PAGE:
Dr Charles-Edwards said it was important to note some parts of the state, particularly in western Queensland, were experiencing population decline.
“While the south-east corner is growing and also many Indigenous communities are growing, other parts of the state are shrinking,” she said.
“Perhaps we could do more to encourage people to move outside the south-east corner.
“If we were able to work out some way to decentralise our population, growth a little bit further up into the northern regional centres, I think that would benefit the growth of south-east Queensland.”
APRA to end cap on property investor loan growth
APRA is removing the 10 per cent ‘speed limit’ on investor loan growth.
Photo: Louise Kennerley
The banking regulator is axing a 10 per cent speed limit on bank lending to property investors, saying the cap has served its purpose and improved credit standards.
With Sydney house prices falling and credit growth slowing, the Australian Prudential Regulation Authority on Thursday said it would remove the cap for bank boards that could prove they had been following its guidelines on prudent lending.
In late 2014, amid a surge in borrowing by property investors and rapid house price growth, APRA took the rare step of setting a 10 per cent limit on the annual growth in banks’ housing investor loan portfolios.
The measure has rocked the mortgage market in recent years, prompting banks to jack up interest rates for housing investors, and demand borrowers stump up bigger deposits.
But on Thursday, APRA chairman Wayne Byres said it was prepared to remove the measure because there had been an improvement in lending standards and a slowdown in credit growth.
“The temporary benchmark on investor loan growth has served its purpose. Lending growth has moderated, standards have been lifted and oversight has improved,” Mr Byres
Even so, the regulator will retain a separate 2017 policy that requires banks to limit their new interest-only lending to less than 30 per cent of all new home loan approvals.
APRA also said there was “more to do” in improving other aspects of banks’ lending, including how they assessed borrowers’ expenses, their existing debts, and the approval of loans that fell outside of banks’ formal lending policies.
APRA said it expected banks to introduce limits on the proportion of new lending that could be done at “very high” debt-to-income levels.
“In the current environment, APRA supervisors will continue to closely monitor any changes in lending standards,” Mr Byres said.
“The benchmark on interest-only lending will also continue to apply. APRA will consider the need for further changes to its approach as conditions evolve, in consultation with the other members of the Council of Financial Regulators.”
Brisbane’s population picks up, but more people moving to Pimpama
Brisbane’s population hit 2.4 million in June 2017, according to ABS figures.Source:Supplied
BRISBANE is back among Australia’s fastest-growing cities thanks to a growth spurt, but more people are flocking to areas outside the state’s capital.
New figures from the Australian Bureau of Statistics show the city’s population grew by 48,000 in the year to June 2017 to hit 2.4 million — the fastest rate of growth in four years.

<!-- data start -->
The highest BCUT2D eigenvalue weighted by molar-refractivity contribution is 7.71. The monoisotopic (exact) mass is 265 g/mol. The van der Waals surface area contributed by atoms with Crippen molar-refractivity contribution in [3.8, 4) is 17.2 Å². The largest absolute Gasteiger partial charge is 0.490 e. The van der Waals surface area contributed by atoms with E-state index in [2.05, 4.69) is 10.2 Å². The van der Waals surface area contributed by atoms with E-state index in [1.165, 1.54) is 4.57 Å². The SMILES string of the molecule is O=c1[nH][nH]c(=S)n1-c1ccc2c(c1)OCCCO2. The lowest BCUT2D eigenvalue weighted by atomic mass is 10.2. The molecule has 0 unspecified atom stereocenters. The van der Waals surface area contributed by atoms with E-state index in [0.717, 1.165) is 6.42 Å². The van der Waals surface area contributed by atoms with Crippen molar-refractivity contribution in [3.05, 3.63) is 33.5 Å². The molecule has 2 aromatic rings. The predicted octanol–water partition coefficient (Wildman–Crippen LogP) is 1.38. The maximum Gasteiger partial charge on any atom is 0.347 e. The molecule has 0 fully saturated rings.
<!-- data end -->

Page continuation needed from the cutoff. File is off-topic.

Births accounted for 37 per cent of the growth, while interstate migration accounted for 25 per cent.
The fastest and largest-growing area in Queensland is Pimpama on the Gold Coast, which grew by 3000 people or 31 per cent in 2016-17.
An aerial shot of Pimpama on the northern end of the Gold Coast. Picture: skyepicsaerialphotography.Source:Supplied
Other areas to experience significant population growth include Jimboomba on the southern outskirts of Brisbane, North Lakes-Mango Hill in the Moreton Bay region, Coomera on the Gold Coast and Springfield Lakes in Ipswich.
ABS demography director Anthony Grubb said the latest population estimates were the first to include data on the components driving population growth in capital cities and regions.
“It is now possible to not only see how much population is changing in an area, but to understand why this change is occurring”, he said.
Michael Matusik, director of independent property advisory Matusik Property Insights, believes Queensland’s improving population growth should impact house prices, but it hadn’t so far because the state’s economy also needed to improve.
Mr Matusik told The Courier-Mail Pimpama’s population was growing at a rate he didn’t believe was sustainable.
“It’s a reflection of where land supply is on the Gold Coast at the moment and I think that will calm down,” he said.
“But if the Gold Coast is going to continue expanding, those areas will become more like North Lakes in due course.”
Sydney’s population grew by just over 100,000 people in one year for the first time, taking that city’s total numbers to 5.1 million.
Australia’s big east coast cities carried most of the growth — Melbourne, Sydney and Brisbane accounted for over 70 per cent of Australia’s population increase.
Darwin, Adelaide and Perth grew at 1 per cent or less.
TOP FIVE POPULATION GROWTH AREAS IN QLD
Suburb Population change 2016-17 Population as at June 30, 2017
1. Pimpama, Gold Coast 30.8% 12,586
2. Jimboomba 7.9% 28,639
3. North Lakes-Mango Hill 6.7% 33,225
4. Coomera 10.3% 15,227
5. Springfield Lakes 8.7% 17,468